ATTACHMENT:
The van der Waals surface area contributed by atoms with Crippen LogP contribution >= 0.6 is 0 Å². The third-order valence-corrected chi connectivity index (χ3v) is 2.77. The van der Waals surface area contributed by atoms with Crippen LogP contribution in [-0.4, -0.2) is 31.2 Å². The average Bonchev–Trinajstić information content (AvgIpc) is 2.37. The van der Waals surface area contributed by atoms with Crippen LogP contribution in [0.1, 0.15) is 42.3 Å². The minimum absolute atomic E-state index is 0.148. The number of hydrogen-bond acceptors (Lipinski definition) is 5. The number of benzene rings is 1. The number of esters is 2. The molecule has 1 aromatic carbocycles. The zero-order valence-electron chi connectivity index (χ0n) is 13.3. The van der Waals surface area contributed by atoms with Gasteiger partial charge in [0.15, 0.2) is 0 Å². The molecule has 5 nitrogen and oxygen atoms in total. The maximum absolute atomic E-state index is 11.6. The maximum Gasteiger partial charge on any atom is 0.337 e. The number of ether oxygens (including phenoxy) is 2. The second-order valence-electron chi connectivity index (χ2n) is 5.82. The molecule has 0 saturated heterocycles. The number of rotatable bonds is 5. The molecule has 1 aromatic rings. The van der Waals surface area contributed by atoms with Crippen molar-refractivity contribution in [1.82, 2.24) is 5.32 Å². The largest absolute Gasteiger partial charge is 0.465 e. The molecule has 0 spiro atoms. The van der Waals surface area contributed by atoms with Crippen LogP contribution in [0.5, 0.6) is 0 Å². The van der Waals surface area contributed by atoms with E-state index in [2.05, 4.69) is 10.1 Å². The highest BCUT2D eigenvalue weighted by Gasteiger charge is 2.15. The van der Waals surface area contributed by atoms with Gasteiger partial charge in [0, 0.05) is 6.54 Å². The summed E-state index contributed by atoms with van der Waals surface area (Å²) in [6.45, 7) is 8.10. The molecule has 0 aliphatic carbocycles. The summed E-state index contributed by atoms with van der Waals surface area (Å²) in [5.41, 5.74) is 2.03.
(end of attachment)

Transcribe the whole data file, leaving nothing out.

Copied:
The van der Waals surface area contributed by atoms with Crippen LogP contribution >= 0.6 is 0 Å². The third-order valence-corrected chi connectivity index (χ3v) is 2.77. The van der Waals surface area contributed by atoms with Crippen LogP contribution in [-0.4, -0.2) is 31.2 Å². The average Bonchev–Trinajstić information content (AvgIpc) is 2.37. The van der Waals surface area contributed by atoms with Crippen LogP contribution in [0.1, 0.15) is 42.3 Å². The minimum absolute atomic E-state index is 0.148. The number of hydrogen-bond acceptors (Lipinski definition) is 5. The number of benzene rings is 1. The number of esters is 2. The molecule has 1 aromatic carbocycles. The zero-order valence-electron chi connectivity index (χ0n) is 13.3. The van der Waals surface area contributed by atoms with Gasteiger partial charge in [0.15, 0.2) is 0 Å². The molecule has 5 nitrogen and oxygen atoms in total. The maximum absolute atomic E-state index is 11.6. The maximum Gasteiger partial charge on any atom is 0.337 e. The number of ether oxygens (including phenoxy) is 2. The second-order valence-electron chi connectivity index (χ2n) is 5.82. The molecule has 0 saturated heterocycles. The number of rotatable bonds is 5. The molecule has 1 aromatic rings. The van der Waals surface area contributed by atoms with Crippen molar-refractivity contribution in [1.82, 2.24) is 5.32 Å². The largest absolute Gasteiger partial charge is 0.465 e. The molecule has 0 spiro atoms. The van der Waals surface area contributed by atoms with Crippen LogP contribution in [0.5, 0.6) is 0 Å². The van der Waals surface area contributed by atoms with E-state index in [2.05, 4.69) is 10.1 Å². The highest BCUT2D eigenvalue weighted by Gasteiger charge is 2.15. The van der Waals surface area contributed by atoms with Gasteiger partial charge in [0, 0.05) is 6.54 Å². The summed E-state index contributed by atoms with van der Waals surface area (Å²) in [6.45, 7) is 8.10. The molecule has 0 aliphatic carbocycles. The summed E-state index contributed by atoms with van der Waals surface area (Å²) in [5.41, 5.74) is 2.03.